“Ultimately, I’m a true believer that you obviously can’t carry those things around. You can only give your very best, and that’s 100 percent. Once you try to do more than that, only bad things come your way.”

By realizing that before the season ever starts, don’t bet against this guy, even if he is driving for a team that has to return to relevance to be competitive again.

“We’ll just be focused,” Bourdais said. “We’ll work very hard with the team to get the team to the level they want to perform. And then, obviously, the execution is the last part, which is the critical part of the result when you put yourself in the seat and it’s a possibility to achieve a result.

“First of all, you need to get the team where they want to be and get the car in the groove and have the potential to even compete at the level you want to be at.”

If Bourdais is able to put Foyt’s No. 14 back toward the front, that could create a pathway back to a full-time ride. After all, Bourdais emphasized he did not expect to be in this position before he was given the bad news by Dale Coyne in November.

“There’s no intention to retire from IndyCar racing,” Bourdais said. “It’s the end of the deal in late November, and there wasn’t anything at all, and that opportunity came about, it was as good as it was going to get. I had to find a rescue mission on the IMSA side, which I was extremely grateful.

“Everything on top of that was the cherry on top of the cake. Maybe we can put a few more cherries on top of the cake.

“As far as the future is concerned, it’s definitely wide open. I hope I’ll be able to prove this year that I still belong there and can keep going a few more years. But who knows? If it’s the end, it’s the end. I’ve got a mission to help the team whichever way I can. We started working at the simulator with Chevy. Both Mikes and the whole team is pretty pumped up.

“We’ll try to live up to the expectations and deliver.”

Follow Bruce Martin on Twitter at @BruceMartin_500 

James Hinchcliffe on Andretti: ‘It’s certainly the place I want to be’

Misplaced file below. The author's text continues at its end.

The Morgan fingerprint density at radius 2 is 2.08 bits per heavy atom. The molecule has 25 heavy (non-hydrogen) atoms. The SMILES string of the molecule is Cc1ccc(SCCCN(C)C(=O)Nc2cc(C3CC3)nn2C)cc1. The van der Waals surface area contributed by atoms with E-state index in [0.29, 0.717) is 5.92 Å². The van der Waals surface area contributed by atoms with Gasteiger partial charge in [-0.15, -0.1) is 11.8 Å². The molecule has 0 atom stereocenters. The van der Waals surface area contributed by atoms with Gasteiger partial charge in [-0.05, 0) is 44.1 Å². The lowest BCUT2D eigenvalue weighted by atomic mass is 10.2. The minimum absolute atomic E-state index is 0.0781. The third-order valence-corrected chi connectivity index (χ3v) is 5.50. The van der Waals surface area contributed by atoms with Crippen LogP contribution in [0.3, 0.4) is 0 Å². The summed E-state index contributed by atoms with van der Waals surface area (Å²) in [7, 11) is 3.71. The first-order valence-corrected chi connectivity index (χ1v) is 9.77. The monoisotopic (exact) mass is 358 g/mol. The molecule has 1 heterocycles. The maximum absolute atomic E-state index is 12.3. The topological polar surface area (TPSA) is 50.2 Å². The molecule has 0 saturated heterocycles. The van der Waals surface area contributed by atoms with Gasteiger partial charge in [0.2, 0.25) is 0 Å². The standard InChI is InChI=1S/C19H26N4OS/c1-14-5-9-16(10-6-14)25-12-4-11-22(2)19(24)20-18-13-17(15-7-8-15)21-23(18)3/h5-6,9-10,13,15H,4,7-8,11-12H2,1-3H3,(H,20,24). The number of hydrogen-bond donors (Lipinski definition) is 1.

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Since before the start of the 2020 NTT IndyCar Series season, James Hinchcliffe tirelessly has worked to ensure the future would include a full-time return in 2021.

And with an opportunity to run the final three races this season with Andretti Autosport, there seems a surefire (albeit unlikely) path.

“If I go out and win all three,” Hinchcliffe joked with IndyCar on NBC announcer Leigh Diffey in an interview Friday (watch the video above), “it would be hard for them to say no, right?”

Regardless of whether he can go unbeaten at the Indianapolis Motor Speedway road course next weekend or the Oct. 25 season finale at St. Petersburg, Florida (where he earned his first career win in 2013), Hinchcliffe will have the chance to improve his stock with the team that he knows well and now has an opening among its five cars for 2021.

All three of Hinchcliffe’s starts this season — the June 6 season opener at Texas Motor Speedway, July 4 at the IMS road course and the Indianapolis 500 — were with Andretti, where he ran full time in IndyCar from 2012-14.

“Obviously, the plan from January 2020 was already working on ’21 and trying to be in a full-time program,” he said. “I’ve really enjoyed being reunited with Andretti Autosport, and everybody there has been so supportive. It’s been a very fun year for me on track. It’s been kind of a breath of fresh air in a lot of ways.

“It’s certainly the place I want to be moving forward. We’ve been working on that, working on those conversations. Genesys has been an incredible partner in my three races. We’ll be representing Gainbridge primarily, but Genesys will still have a position on our car in the last three.”

Gainbridge is the primary sponsor of the No. 26 Dallara-Honda that was vacated by Zach Veach, who left the team after it was determined he wouldn’t return in 2021. Hinchcliffe can empathize having lost his ride with Arrow McLaren SP after last season with a year left on his deal.

“You never want to earn a ride at the expense of somebody else in the sense that has happened here with Zach,” Hinchcliffe said. “I feel bad that he’s not able to see out the last three races of his season. I’ve got a lot of respect for him off track. He’s been a teammate this year, a colleague for years before that and honestly a friend for years before that. I’ve got a lot of time for him and his family. I understand a little bit of what it’s like in that position and what he’s going through.”

Hinchcliffe is ready to seize the moment, though, starting with the Oct. 2-3 doubleheader race weekend at Indianapolis Motor Speedway. He had been hoping to add the Harvest Indy Grand Prix to his schedule and had been working out for the possibility.

“Then last week I had given up hope (and) was resigned that wasn’t happening,” he said. “I told my trainer, ‘I think we’re done for this year.’ Three days later, this call comes. I’m glad we didn’t make that decision too early. I feel great physically.

“I look at it as a great opportunity to continue to show I’ve still got what it takes and should be there hopefully full time next year on the grid.”

Watch Hinchliffe’s video with Leigh Diffey above or by clicking here.